Remember that when you leave this Earth, you can take with you nothing that you have received, only what you have given, a full heart enriched by honest service, love, sacrifice and courage. -St. Francis of Assisi

Saturday, May 26, 2012


12th Annual Mesa Verde Country
"Celebrating Our Song"
Indian Arts and Culture Festival
May 26 - June 3, 2012

Today being the first day of this annual festival, I rode the employee shuttle up to the park. I wanted to go to the Art Market and also to see the Pueblo Dances.

The shuttle schedule did not allow me to do both in one day. The events were at opposite ends of the park.  I rode up at 9:45 and returned on the 4:00pm shuttle.

I was in the area of "Spruce Tree House" on Chapin Mesa. The Pueblo Dances were held at the Chapin Amphitheater at 9am - 1pm - 3pm.  I went to the 1pm performance so that I could be on the 4 o'clock shuttle back to my RV.

To fill in the extra time, I hiked around Spruce Canyon.  I also walked on the Petroglyph Trail, but did not complete the entire trail.  There was a narrow stone stairway that I was having trouble negotiating, and I wished that I had someone with me to hold my pack or hold my hand or help me down. So, I turned around and went back to the trailhead.  I hope to get back to this trail with a hiking partner.  The brochures from the NPS suggests that you do not do this trail alone. The Ranger I was asking about this trail did not ask if I was alone, she just told me sign in the log book with the time I started on the trail.
click on pictures to enlarge

The top of the "problem" staircase
I went down the first 4 steps, and then it became more narrow (12"?)
and the next step was very steep, crooked and wedged between 2 boulders. 
I had nothing to hold onto and my backpack was too big.

I negotiated this area easily
Petroglyph Point Trail

I have a list of trails in this area that I want to hike. This week I found out that the girl that was looking for someone to go hiking with is transferring next week to Aramark in Glacier Bay, Alaska. I talked to her last week, we talked about trails to hike, but I guess she was not ready to "spill the beans" about her transfer. I want to go to Alaska :(

The dances were performed by a family from New Mexico
They are of the Oak Canyon Clan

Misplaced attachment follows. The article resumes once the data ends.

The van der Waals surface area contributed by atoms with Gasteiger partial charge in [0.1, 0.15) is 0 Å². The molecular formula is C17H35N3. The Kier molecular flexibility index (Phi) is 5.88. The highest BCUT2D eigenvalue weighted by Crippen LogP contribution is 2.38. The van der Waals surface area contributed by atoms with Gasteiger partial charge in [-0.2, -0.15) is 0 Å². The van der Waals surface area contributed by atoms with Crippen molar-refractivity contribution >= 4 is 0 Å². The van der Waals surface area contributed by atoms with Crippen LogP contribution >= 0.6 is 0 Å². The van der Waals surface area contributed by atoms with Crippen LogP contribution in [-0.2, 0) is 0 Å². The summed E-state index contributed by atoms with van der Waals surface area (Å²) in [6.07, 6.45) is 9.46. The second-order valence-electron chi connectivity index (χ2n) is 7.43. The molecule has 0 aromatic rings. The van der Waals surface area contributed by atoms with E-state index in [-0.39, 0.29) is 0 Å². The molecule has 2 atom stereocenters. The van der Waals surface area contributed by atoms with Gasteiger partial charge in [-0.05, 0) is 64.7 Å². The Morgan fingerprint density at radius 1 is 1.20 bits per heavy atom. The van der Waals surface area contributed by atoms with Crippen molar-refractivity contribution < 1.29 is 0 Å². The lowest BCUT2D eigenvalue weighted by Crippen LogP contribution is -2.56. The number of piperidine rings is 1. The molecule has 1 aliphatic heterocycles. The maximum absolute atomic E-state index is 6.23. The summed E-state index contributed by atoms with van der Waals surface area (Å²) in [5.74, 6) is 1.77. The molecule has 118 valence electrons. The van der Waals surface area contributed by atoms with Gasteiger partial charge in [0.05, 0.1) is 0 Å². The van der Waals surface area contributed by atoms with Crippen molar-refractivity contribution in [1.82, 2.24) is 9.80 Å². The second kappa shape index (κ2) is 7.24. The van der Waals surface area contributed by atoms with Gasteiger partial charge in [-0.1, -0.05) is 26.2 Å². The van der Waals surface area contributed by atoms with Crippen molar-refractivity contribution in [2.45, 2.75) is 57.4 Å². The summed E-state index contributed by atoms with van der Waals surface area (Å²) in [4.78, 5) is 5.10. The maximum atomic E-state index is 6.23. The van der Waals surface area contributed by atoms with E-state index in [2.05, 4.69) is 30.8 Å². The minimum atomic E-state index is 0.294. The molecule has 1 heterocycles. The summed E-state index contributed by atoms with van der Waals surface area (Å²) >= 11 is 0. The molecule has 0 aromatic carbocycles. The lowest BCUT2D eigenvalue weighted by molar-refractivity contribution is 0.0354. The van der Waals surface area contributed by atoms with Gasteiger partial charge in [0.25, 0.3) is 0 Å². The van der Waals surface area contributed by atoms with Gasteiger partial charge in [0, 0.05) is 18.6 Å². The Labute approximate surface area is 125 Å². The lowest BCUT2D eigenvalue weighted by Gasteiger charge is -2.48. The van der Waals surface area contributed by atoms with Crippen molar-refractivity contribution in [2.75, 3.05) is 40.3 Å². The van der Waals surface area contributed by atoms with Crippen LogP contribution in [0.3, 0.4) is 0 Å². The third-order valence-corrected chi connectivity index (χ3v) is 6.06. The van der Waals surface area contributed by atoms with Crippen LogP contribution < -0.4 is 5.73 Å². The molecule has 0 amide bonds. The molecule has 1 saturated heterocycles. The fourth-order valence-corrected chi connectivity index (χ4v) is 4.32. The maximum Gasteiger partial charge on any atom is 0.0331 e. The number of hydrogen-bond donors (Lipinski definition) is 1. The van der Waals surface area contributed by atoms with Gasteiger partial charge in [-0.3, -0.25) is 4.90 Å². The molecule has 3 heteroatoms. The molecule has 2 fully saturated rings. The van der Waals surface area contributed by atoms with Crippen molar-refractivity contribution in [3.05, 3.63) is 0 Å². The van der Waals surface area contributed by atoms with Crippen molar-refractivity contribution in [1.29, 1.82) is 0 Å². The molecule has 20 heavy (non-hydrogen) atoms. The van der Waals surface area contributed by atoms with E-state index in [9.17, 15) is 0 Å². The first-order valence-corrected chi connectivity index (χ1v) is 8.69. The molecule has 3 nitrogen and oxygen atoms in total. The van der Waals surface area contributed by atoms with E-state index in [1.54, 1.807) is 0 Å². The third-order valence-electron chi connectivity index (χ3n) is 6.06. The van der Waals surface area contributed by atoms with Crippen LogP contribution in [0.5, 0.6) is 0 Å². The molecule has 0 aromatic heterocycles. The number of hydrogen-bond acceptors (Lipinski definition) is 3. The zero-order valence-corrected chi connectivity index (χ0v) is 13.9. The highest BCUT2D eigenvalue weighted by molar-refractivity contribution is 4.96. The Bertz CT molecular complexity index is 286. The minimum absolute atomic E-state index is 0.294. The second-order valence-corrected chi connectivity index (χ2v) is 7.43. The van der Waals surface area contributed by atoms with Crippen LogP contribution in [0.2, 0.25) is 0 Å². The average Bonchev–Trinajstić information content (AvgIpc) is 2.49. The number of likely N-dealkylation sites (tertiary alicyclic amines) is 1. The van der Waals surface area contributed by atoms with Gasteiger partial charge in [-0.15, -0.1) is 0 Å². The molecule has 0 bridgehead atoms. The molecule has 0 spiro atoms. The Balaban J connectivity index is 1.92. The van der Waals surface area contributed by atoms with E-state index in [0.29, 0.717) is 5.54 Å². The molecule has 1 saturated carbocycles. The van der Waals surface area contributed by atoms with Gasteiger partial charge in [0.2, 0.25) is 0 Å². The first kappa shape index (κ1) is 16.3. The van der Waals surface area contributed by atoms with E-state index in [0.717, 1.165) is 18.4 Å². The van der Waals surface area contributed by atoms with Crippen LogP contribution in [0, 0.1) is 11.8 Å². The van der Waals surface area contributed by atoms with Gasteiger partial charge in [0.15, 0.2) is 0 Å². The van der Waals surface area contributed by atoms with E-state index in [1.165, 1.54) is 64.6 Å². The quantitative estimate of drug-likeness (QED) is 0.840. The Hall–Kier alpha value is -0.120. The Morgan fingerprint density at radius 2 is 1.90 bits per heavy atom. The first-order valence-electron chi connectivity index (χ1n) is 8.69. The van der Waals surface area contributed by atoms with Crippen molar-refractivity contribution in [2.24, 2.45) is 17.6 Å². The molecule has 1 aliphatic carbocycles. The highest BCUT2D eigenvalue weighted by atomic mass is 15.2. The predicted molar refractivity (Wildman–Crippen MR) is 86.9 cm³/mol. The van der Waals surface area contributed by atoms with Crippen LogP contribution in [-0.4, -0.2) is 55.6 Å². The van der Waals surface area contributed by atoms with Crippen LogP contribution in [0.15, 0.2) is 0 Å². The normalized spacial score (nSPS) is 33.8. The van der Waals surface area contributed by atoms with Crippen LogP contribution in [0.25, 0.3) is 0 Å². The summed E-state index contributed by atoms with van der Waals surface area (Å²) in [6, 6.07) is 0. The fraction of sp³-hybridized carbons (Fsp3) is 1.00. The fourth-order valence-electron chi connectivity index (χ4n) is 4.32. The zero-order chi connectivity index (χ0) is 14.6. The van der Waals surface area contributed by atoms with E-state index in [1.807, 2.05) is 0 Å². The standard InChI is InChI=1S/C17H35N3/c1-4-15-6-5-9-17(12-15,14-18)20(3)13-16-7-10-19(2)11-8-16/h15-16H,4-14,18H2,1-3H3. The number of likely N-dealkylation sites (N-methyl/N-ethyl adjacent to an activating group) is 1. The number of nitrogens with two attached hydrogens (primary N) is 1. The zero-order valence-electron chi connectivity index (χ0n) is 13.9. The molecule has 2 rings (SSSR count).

They live at the Jemez Pueblo

The final dance of the performance was a group dance where they invited the audience to join in. I was sitting next to the Park Ranger and he handed me his camera and asked me to take pictures of him with the dance group.

Another event of the festival today was at the Ute Mountain Tribal Park Open House and Special Tours. The tours were of ruins that are not always open to the public.  We have had high wind warnings for the past 3 days with wind gusts up to 60mph. I did not want to drive the RV this weekend, so I missed out on this.  I checked their website and they will have some other special events later this summer.

Spruce Canyon
"dust bowl"

I feel like I received a free exfoliating facial today
from all of the blowing dirt and sand.

The festival continues all week and there are more events planned. I'm hoping to attend the Annual Bear Dance and Pow Wow of the Ute Mountain Tribe next weekend in Towaoc, CO.

Friday, May 25, 2012


That includes YOU,
don't let yourself ruin your day
with negative thoughts.

Monday, May 21, 2012

Ring of Fire

Here is a link for some great photos of the eclipse

I did not see the eclipse
I was outside but did not look at the sun

I did not prepare ahead of time,
so I didn't have the correct glasses to look through

Some of the other workers in this park
were out staring at the sun and pointing.
I saw a few cars get off the highway
and park on the frontage road to view the sun.

The rangers were having a program up in the park
and providing the proper eye protection.